Though deep tissue massage therapy is very similar to Swedish massage, the firmer pressure is beneficial for chronic muscle tension. The primary focus is with the deeper layers of muscle tissue, the tendons and the fascia (the protective layer that surrounds your muscle tissue, bones and joints). A 2008 study in the Journal of Alternative and Complementary Medicine found that patient’s blood pressure fell significantly after a hour long deep tissue massage. In addition, in October 2008 the journal Psychooncology found that massage techniques such as deep tissue actually reduce stress hormone (cortisol and prolactin) levels, lower resting heart rate while also boosting mood and a sense of well being by triggering the release of serotonin and oxytocin.
How Does Deep Tissue Massage Therapy Work?
Where there is chronic muscular tension or injury, there are generally adhesions or bands of painful, rigid tissue in the surrounding muscles, tendons, and ligaments. These adhesions frequently block circulation and are a major contributor to pain, inflammation and limited. Deep tissue massage therapy works by physically breaking up these adhesions to restore normal movement and to relieve pain. In practice the massage therapist often uses direct firm pressure or friction applied against the natural grain of the muscles.
Will Deep Tissue Massage Therapy Hurt?
At certain points throughout the session, many people find that there is usually some degree of discomfort and pain. It is critical that you tell the massage therapist when anything hurts and if any of the pain or soreness you’re experiencing is outside the range of your comfort. Commonly, there is some stiffness or soreness after deep tissue sessions, thought it should subside over the course of a day or so. The massage therapist might recommend applying ice to the effected area after the massage along with drinking plenty of water.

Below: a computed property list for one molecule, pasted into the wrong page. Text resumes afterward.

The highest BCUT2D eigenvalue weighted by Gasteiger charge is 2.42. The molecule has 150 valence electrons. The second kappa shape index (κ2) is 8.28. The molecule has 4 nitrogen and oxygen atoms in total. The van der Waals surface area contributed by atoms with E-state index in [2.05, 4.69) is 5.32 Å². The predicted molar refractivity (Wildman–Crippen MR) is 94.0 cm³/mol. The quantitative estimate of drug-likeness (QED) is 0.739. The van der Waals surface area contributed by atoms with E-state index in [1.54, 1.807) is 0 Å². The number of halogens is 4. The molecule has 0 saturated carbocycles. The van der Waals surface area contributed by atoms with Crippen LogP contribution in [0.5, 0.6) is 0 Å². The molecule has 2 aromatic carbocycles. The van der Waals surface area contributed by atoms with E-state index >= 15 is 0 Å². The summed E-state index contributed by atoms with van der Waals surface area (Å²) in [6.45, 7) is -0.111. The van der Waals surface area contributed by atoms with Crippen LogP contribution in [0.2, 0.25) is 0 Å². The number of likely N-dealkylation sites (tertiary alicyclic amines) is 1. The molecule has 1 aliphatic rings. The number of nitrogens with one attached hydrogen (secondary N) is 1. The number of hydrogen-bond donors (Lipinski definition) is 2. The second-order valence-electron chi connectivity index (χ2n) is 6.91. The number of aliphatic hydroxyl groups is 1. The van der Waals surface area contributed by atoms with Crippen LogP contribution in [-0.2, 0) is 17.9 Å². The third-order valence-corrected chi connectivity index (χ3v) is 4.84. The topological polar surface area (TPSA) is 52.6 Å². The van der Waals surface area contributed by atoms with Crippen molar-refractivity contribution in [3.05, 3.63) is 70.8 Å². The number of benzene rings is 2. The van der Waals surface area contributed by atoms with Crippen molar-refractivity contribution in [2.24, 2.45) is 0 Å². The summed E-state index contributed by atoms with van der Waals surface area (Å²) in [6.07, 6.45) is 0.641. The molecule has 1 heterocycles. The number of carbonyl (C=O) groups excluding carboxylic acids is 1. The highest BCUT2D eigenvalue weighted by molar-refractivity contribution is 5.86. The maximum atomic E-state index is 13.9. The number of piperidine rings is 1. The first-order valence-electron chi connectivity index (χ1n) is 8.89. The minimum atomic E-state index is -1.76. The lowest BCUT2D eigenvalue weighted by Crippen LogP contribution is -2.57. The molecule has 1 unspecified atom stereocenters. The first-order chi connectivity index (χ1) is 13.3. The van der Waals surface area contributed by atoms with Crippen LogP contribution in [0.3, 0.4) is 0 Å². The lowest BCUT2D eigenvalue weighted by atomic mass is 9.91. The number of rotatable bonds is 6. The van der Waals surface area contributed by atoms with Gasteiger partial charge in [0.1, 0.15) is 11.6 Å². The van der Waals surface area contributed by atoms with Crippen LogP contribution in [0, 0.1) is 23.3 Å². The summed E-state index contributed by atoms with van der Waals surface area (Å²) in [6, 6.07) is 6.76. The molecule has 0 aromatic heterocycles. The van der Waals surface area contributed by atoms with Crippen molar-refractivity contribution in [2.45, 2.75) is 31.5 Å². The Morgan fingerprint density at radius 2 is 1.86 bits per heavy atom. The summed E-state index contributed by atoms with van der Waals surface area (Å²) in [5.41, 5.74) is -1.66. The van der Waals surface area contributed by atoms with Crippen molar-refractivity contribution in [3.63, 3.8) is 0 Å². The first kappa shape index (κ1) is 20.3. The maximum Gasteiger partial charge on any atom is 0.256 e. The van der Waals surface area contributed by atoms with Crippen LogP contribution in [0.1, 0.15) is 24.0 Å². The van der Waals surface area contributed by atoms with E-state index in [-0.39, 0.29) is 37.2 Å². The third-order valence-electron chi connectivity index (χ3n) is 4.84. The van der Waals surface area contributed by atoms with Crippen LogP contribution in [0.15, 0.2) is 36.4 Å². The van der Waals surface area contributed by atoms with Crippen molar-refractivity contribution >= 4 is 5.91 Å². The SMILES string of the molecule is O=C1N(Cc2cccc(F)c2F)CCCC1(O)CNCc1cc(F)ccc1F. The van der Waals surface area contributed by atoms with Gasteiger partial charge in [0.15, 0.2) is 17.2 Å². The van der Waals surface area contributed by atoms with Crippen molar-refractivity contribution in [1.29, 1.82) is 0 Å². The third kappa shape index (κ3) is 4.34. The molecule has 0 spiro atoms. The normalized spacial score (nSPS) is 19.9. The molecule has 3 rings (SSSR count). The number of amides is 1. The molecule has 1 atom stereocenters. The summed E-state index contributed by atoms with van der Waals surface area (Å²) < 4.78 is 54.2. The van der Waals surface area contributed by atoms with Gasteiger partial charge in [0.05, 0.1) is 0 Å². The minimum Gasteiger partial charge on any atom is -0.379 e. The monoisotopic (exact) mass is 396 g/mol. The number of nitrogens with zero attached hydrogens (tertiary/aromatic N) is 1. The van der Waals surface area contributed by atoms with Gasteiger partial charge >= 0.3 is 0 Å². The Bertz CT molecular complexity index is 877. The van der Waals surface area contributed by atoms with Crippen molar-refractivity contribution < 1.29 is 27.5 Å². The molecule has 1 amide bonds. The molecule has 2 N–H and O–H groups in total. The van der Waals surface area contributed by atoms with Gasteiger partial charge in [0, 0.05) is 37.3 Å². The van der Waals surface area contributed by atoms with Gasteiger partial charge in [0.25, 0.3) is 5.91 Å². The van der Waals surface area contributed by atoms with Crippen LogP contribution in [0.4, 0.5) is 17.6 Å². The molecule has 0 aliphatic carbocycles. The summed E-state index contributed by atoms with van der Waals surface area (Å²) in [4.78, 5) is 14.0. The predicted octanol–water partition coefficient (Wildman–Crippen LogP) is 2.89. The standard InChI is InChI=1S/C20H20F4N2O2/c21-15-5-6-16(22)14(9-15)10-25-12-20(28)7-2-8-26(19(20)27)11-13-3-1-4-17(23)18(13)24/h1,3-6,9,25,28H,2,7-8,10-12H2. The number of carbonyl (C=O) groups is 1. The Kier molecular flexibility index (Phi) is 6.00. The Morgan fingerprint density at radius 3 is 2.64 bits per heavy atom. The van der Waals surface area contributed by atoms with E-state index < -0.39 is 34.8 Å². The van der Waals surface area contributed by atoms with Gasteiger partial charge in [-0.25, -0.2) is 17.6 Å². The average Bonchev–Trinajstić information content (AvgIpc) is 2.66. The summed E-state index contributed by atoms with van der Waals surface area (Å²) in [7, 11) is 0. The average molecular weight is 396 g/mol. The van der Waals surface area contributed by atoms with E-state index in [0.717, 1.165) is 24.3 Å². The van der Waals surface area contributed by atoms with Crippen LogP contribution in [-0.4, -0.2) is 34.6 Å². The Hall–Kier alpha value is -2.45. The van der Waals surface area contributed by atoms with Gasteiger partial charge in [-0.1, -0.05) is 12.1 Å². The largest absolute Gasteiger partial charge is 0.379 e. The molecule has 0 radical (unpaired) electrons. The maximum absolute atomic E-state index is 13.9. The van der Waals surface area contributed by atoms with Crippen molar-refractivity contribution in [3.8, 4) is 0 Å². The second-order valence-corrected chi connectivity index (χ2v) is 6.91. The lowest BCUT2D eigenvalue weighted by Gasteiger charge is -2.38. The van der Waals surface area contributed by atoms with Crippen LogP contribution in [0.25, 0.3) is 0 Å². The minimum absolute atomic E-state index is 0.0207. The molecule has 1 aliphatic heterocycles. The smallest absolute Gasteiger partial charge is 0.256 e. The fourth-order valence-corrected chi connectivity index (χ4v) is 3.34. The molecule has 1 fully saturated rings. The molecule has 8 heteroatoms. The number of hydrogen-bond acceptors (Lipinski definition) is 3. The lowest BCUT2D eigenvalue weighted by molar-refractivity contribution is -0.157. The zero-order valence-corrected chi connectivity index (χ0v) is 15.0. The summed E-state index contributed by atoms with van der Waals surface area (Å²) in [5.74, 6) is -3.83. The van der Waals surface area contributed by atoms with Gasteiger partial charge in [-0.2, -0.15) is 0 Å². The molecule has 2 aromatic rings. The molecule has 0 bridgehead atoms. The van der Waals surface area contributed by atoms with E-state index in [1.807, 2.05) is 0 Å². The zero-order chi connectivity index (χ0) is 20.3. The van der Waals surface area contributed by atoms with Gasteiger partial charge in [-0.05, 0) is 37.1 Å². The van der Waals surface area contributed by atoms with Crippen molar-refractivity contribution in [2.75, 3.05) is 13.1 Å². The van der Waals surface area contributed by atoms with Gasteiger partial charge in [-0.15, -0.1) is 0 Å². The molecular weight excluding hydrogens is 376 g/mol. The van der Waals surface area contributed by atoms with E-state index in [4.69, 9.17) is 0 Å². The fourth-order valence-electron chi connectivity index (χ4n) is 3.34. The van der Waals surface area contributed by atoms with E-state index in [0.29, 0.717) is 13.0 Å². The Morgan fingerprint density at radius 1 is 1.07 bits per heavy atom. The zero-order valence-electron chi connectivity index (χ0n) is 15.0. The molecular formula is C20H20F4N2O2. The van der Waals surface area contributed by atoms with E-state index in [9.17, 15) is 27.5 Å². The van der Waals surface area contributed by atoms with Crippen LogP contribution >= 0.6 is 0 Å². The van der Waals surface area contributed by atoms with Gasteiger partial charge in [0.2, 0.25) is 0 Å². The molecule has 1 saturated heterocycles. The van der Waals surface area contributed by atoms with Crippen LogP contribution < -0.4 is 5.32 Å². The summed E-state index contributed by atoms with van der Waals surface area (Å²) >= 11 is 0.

Benefits of Deep Tissue Massage Therapy
Unlike traditional massage therapy used for relaxation, deep tissue massage therapy usually keys in on a specific problems, like:
- Chronic pain
- Limited mobility
- Recovery from injuries (e.g. whiplash, strains, sprains, falls, sports injury)
- Repetitive strain injuries (e.g. carpal tunnel)
- Postural problems
- Osteoarthritis pain
- Muscle tension or spasms
According to the August 2005 issue of Consumer Reports magazine, 34,000 people ranked deep tissue massage therapy to provide more effective relief for osteoarthritis pain than exercise, physical therapy, prescription medications, acupuncture, chiropractic, acupuncture, glucosamine or over-the-counter medications. Deep tissue massage therapy has also received a top ranking for managing fibromyalgia pain. Patients often noticed improved range of motion shortly after a deep tissue massage.